The air is thick with the dying breath of summer. It is holding on before its final surrender. For several weeks, it seemed as though fall had arrived early. Heralding its victory over the fiery season by banishing the heat in mid August. Today, though, it has made a retreat. Or has it asked summer for one final chance to play the game, knowing that it will soon be declared the victor, once again?
This inevitable dance of the elements cycles with the ever-turning wheel of life. Our bodies spin with the seasons, and we can resist or we can give way to the spiral journey. I am not sure I could live comfortably without the outer world mirroring the inner. My body is used to the seasons. I was birthed in the element of earth, but water is where I find home. Winter always calls me back to the inner, but before it does, I must heed the gifts of the seasons that come before it.
Summer’s abundance can overwhelm those that are comfortable in stillness, yet it can also spur us into action. The embers of stagnation are stirred back to life as new growth moves its tendrils into the light. The kinetic energy is fired up and things get done. This summer, I passed the days carting teenagers around, teaching a couple of yoga classes, and working on our home and gardens. I made eleven photo albums. Memories of every family trip we’ve taken outside of New Hampshire are now nestled into the shelves in our living room. I also painted. And sanded. Ten doorframes and six doors that were once stained a deep brown are now brightly donning one layer of primer and two of paint. There is a palpable shift in the energy of our home. And in me. Darkness has moved out of the comfort of shadows.
My birthday arrives in the final weeks of summer, at the time when school starts up again and there is the return of routine. I don’t actually like my birthday. It’s not the getting older that draws reluctance and melancholy, but rather the memory of rejection. Each year, at this time, I am reminded of my yearning to be beloved.
I felt the pull of fall early this year, around the same time its breath of victory filled the air outside. Before my birthday, I dreamt of levitation. The weightless freedom of no gravity. I lifted my body with ease off the ground, and brought others up with me. One by one, I felt their weight before I urged its release. “See,” I told them, “how easy it is to let go.” Earths, by nature, care for others more than their selves.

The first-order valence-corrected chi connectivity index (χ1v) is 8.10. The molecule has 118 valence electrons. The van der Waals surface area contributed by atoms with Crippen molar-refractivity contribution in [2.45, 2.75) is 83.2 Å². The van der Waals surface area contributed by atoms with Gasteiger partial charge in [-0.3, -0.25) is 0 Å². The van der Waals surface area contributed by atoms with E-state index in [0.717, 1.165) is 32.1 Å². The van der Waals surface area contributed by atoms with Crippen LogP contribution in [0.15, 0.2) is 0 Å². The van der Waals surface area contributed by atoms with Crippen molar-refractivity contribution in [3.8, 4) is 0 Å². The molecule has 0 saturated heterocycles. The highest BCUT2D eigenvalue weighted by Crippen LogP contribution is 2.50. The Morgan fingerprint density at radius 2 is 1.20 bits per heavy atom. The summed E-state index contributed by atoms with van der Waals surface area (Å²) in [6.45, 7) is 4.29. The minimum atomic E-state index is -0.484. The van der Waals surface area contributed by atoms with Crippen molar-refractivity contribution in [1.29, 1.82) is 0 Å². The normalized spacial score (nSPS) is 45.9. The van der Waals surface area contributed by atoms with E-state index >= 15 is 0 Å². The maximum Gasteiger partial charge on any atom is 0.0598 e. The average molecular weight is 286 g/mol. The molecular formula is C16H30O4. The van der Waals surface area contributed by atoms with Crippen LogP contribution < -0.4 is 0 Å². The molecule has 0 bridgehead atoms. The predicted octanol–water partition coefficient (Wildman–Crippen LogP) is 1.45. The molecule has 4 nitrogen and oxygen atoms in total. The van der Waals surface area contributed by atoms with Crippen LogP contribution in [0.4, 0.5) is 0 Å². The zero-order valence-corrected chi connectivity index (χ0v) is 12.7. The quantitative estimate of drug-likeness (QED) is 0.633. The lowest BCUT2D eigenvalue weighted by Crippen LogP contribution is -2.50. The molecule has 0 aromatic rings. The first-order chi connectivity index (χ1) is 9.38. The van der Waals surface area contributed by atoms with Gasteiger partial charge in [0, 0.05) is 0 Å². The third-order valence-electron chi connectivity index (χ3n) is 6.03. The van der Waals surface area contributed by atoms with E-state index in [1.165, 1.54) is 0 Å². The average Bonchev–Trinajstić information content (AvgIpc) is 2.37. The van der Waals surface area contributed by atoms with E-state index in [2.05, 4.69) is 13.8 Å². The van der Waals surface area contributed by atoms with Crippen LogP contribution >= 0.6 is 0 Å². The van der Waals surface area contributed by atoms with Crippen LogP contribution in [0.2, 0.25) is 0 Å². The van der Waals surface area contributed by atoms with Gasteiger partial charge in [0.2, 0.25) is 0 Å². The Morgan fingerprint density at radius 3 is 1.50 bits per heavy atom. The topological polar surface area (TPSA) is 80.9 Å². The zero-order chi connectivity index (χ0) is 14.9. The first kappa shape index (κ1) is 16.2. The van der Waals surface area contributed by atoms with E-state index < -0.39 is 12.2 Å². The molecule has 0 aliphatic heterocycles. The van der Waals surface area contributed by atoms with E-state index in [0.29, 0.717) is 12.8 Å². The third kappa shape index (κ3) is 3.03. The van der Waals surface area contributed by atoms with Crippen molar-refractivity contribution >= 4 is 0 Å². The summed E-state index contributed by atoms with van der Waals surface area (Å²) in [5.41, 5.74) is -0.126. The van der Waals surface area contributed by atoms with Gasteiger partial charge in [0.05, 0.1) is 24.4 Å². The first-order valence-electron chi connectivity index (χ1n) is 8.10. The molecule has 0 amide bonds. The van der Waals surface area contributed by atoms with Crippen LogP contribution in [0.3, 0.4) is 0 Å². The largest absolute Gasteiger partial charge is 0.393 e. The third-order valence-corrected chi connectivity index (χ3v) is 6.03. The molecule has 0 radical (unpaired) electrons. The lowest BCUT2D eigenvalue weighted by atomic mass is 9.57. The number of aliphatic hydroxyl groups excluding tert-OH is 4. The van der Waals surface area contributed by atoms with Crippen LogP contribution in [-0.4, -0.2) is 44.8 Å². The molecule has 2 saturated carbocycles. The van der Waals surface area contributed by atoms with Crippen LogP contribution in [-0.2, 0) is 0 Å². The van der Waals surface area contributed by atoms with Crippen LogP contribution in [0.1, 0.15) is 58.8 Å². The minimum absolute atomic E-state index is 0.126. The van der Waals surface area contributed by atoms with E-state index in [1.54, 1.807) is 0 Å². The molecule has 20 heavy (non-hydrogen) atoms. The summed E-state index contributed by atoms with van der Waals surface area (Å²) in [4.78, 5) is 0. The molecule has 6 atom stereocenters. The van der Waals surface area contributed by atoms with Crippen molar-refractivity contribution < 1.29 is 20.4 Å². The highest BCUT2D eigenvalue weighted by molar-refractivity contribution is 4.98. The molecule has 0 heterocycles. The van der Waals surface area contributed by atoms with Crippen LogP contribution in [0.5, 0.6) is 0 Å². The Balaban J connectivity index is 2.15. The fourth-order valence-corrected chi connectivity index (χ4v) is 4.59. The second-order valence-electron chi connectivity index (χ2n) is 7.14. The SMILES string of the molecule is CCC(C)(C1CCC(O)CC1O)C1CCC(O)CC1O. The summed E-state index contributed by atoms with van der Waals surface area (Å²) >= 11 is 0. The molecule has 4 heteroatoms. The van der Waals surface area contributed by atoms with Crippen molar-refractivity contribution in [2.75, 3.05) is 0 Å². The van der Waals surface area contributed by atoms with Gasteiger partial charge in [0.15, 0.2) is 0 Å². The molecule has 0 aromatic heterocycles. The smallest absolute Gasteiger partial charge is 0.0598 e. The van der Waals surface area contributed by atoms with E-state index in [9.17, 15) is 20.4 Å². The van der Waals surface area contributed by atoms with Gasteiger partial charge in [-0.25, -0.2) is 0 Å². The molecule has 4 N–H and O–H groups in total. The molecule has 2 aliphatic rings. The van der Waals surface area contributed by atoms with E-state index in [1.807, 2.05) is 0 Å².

When my birthday came and went, I realized I had not let go fully of the weight that would be free. I recalled the frog from the same dream, and how it had clung to my skirt like a parasite. Transformation is often sticky. We must remove the glue from the habits that hold us down before we can lift those wings into a new realm of living. We must understand that only we can choose the release. That we must die to the old to give way to freedom.
The pictures I have from my birthday don’t reflect the day after. The mourning that came after the heavy weight had settled back in. They don’t reflect the struggle with rage and grief as the old pattern tore free in a messy release.
We like to see the beauty of fall, forgetting it is also ugly. Summer’s flames burn the leaves into brilliance before they curl into brittle shades of brown. The last of the ripened fruit that is not consumed for nourishment and more growth, turns mottled and moldy as it slowly decays back into the ground.
The return to Earth to be re-birthed requires a decay. The transformation of what once was must give way to what will be. The seed that comes forth from the decayed body of the fruit does not see the light that it reaches for. It simply trusts that it is there. It knows that one day, as it is feeding and growing, it will break through the darkness to feel it.
Yesterday, I had a woman I barely know over for tea. During our conversation, she told me that when she looked at me she could see the beauty of the work I have done to heal. So I told her about my birthday. Not to refute her, but to show her that I am not done yet. That perhaps I never will be, at least in this life. This is, after all, why each of us are here. To walk the wheel in the spiral inward, back to the light that we are. We might walk it in spurts. We might linger long in the shadows, but the wheel, like the seasons, will keep urging us to turn into the return.
My new friend also told me she could tell that I loved myself, a reflection of this inner work. It is not easy, always, to be our own beloved. To truly love the dark and the light. It is, though, necessary. We can search endlessly for our ideal of the beloved outside of us, and to hope to be beloved by another, but the one true, complete beloved, must always come from within.